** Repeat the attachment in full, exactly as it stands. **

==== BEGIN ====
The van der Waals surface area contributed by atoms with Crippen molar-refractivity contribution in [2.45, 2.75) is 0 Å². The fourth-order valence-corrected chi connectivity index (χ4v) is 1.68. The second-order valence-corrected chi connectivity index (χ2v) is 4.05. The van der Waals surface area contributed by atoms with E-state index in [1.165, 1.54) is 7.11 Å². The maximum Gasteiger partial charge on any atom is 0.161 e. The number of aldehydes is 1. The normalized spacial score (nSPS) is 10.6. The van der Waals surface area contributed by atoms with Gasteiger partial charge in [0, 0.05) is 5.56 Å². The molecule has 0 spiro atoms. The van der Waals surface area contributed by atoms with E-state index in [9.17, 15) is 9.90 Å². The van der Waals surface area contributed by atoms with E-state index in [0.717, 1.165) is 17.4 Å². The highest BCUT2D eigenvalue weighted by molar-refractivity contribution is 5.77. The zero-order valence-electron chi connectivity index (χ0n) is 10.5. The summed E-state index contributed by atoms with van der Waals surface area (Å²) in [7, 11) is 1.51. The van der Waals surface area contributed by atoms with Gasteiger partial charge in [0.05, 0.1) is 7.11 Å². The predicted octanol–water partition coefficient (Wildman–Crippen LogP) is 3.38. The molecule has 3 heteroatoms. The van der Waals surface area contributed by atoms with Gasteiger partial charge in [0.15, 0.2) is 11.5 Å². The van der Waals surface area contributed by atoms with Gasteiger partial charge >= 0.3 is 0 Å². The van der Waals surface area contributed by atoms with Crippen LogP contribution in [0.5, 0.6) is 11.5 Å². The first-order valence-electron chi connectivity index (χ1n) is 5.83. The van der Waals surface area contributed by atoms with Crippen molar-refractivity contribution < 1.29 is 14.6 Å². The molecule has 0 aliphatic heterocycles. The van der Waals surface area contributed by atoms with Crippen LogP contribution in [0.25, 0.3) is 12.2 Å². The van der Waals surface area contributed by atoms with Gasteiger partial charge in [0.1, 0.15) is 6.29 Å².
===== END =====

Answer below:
The van der Waals surface area contributed by atoms with Crippen molar-refractivity contribution in [2.45, 2.75) is 0 Å². The fourth-order valence-corrected chi connectivity index (χ4v) is 1.68. The second-order valence-corrected chi connectivity index (χ2v) is 4.05. The van der Waals surface area contributed by atoms with E-state index in [1.165, 1.54) is 7.11 Å². The maximum Gasteiger partial charge on any atom is 0.161 e. The number of aldehydes is 1. The normalized spacial score (nSPS) is 10.6. The van der Waals surface area contributed by atoms with Gasteiger partial charge in [0, 0.05) is 5.56 Å². The molecule has 0 spiro atoms. The van der Waals surface area contributed by atoms with E-state index in [9.17, 15) is 9.90 Å². The van der Waals surface area contributed by atoms with E-state index in [0.717, 1.165) is 17.4 Å². The highest BCUT2D eigenvalue weighted by molar-refractivity contribution is 5.77. The zero-order valence-electron chi connectivity index (χ0n) is 10.5. The summed E-state index contributed by atoms with van der Waals surface area (Å²) in [7, 11) is 1.51. The van der Waals surface area contributed by atoms with Gasteiger partial charge in [0.05, 0.1) is 7.11 Å². The predicted octanol–water partition coefficient (Wildman–Crippen LogP) is 3.38. The molecule has 3 heteroatoms. The van der Waals surface area contributed by atoms with Gasteiger partial charge in [0.15, 0.2) is 11.5 Å². The van der Waals surface area contributed by atoms with Gasteiger partial charge >= 0.3 is 0 Å². The van der Waals surface area contributed by atoms with Crippen LogP contribution in [0.5, 0.6) is 11.5 Å². The first-order valence-electron chi connectivity index (χ1n) is 5.83. The van der Waals surface area contributed by atoms with Crippen molar-refractivity contribution < 1.29 is 14.6 Å². The molecule has 0 aliphatic heterocycles. The van der Waals surface area contributed by atoms with Crippen LogP contribution in [0.25, 0.3) is 12.2 Å². The van der Waals surface area contributed by atoms with Gasteiger partial charge in [0.1, 0.15) is 6.29 Å².